“The name sounded benign, but it was still a communist group mixing women’s political activism with Jewish culture and identity. The Emmas represented a new kind of progressive Jewish politics and a new kind of Jewish women’s activism,” said Young.

The group flourished at a time when Yiddish was no longer the language of the Jewish people and, for many, it was an embarrassment, but not to the Emmas. Most of its members still spoke Yiddish, and when they deigned to speak English it was with heavy Yiddish accents. Officially, it was a bilingual organization.

“They believed in strong, secular-Jewish identity, and Yiddish culture, language and literature was how they spoke to their children,” said Young.

To that end, they raised money to support Jewish afternoon schools to teach Yiddish and Jewish culture across the country. As with all their fundraising, it was mostly in small amounts, raised mostly from women with whom members made contact, often in playgrounds or parks.

No Melting Pot, No Assimilation

In 1947, at the first national convention of the Emmas, they railed against the theory of the American melting pot, which they discounted as a hoax, similar to what they saw as the false idea of assimilation as the key to success or the concept that a woman’s place was in the home.

“For the Emmas, a woman’s place was anywhere she wanted to be, especially on the picket line,” said Young.

They opposed assimilation, which they saw as a tool of the ruling class to turn Jews against each other because they would no longer have a sense of who they were. Despite their devotion to communism, the Emmas considered themselves Zionists who built and maintained a child-care center in Tel Aviv for working-class women—Jews and Arabs. They also advocated for admitting Jews into the United States after World War I.

Fighting Racism

Above all, they were dedicated to the fight against racism, which included fostering understanding between Jews and non-Jews and white and Black Americans.

“For them, racism was as serious as anti-Semitism,” said Young, explaining that they worked to partner with African-American women’s organizations.

The Emmas made a name for themselves when they fought for equal insurance rates for whites and Blacks, an unheard-of cause when they took it up. That issue in addition to workers’ rights, including Caesar Chavez’s migrant workers, soon brought these aging Yiddish-speaking women, most of them, like Lemlich, widows in their 70s and 80s, to the attention of the FBI.

Infiltrated With Informers

According to Young, during the Cold War, the FBI knew the names of every officer in every Emmas chapter in the country.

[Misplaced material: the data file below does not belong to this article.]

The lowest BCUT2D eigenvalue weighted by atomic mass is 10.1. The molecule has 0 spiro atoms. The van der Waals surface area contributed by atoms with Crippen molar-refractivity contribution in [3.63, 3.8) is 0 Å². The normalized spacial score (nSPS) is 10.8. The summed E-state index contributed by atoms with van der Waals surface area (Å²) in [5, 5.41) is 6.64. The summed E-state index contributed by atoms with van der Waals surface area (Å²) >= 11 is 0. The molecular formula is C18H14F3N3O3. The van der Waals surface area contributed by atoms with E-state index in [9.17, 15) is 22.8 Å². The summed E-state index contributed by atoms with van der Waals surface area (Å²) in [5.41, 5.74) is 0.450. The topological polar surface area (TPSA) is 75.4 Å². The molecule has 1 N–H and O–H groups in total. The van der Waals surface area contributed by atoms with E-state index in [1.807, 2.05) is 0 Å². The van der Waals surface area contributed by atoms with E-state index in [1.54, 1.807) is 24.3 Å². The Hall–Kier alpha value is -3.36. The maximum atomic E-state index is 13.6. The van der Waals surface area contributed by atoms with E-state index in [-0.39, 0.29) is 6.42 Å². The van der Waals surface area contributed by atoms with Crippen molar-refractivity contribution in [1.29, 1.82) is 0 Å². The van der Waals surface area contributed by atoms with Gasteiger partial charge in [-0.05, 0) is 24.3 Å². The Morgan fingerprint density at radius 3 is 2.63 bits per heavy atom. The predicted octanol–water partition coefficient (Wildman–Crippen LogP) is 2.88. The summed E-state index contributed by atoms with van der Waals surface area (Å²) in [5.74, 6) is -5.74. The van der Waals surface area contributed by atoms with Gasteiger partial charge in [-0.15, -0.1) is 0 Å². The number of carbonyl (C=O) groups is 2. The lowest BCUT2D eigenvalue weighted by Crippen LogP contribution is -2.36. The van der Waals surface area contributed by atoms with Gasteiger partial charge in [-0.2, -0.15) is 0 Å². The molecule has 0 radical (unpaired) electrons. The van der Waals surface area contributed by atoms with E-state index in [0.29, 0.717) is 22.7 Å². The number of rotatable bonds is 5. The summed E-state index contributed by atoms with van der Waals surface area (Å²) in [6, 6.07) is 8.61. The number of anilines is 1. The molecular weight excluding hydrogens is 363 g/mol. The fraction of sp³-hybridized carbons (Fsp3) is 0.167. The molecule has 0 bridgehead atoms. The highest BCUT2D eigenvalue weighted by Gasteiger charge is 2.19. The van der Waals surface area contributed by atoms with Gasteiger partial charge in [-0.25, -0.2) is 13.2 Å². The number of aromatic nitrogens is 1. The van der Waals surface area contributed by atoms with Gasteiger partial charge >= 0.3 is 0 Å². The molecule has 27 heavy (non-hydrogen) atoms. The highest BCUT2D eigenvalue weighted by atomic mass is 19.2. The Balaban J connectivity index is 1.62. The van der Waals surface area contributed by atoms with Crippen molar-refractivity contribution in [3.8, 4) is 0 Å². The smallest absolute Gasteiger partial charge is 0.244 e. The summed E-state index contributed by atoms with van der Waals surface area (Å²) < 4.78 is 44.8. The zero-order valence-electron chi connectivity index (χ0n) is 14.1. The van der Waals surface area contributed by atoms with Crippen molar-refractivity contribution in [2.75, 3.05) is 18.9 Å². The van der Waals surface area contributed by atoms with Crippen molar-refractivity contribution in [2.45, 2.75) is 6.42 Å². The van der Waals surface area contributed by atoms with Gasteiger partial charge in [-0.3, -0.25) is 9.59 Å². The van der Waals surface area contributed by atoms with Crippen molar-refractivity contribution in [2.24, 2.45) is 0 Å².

“They knew how much money each chapter had in its bank account, who donated the flowers to the monthly luncheons and whether the main dish at the luncheon was hot or cold,” she said.

Aware of their surveillance by the FBI, the Emmas chapters did not have listed phone numbers and never maintained master lists of their members, fearing it would fall into the wrong hands. They assumed all their mail was opened before it was delivered and that all meetings were infiltrated by informers.

“In fact, they were routinely informed on to the FBI by other Jewish women,” said Young.

Shunned by Communists and Jews

The FBI might have thought these women were a window into the workings of the American Communist Party, but, in fact, the party cared little about the Emmas, seeing them as pretty much just what they were: a group of older Jewish women activists whose activities and interests were their own and had nothing to do with the party.

“In the ’50s and ’60s, the Emmas were actively involved in the civil rights movement, and they invited the women of Hadassah, many of whom shared their ideals, to join them, but officially the Emmas were frozen out,” said Young.

Communists to the End

By the 1970s, many of the Emmas had left the Northeast to live in California, but even there, they were more identified with the cities than suburban life.

“They were mostly elderly, widowed women who didn’t drive and would have been isolated in the suburbs. They retired to Los Angeles, especially to the neighborhood of Venice Beach, where the temperature was warm, they could walk where they wanted to go or take a bus, and it was comparatively cheap,” said Young.

To the end, these first-generation Jewish immigrant women remained true to their political beliefs. “There’s no question they saw communism through rose-colored glasses,” said Young.

Two Sues on the Aisle bases its ratings on how many challahs it pays to buy (rather than make) in order to see the program being reviewed. “Radical Housewives: Jewish Women’s Activism on the Lower East Side and Beyond” received four challahs.

By Sue Weston and Susie Rosenbluth,
Two Sues on the Aisle/TheJewishVoiceAndOpinion.com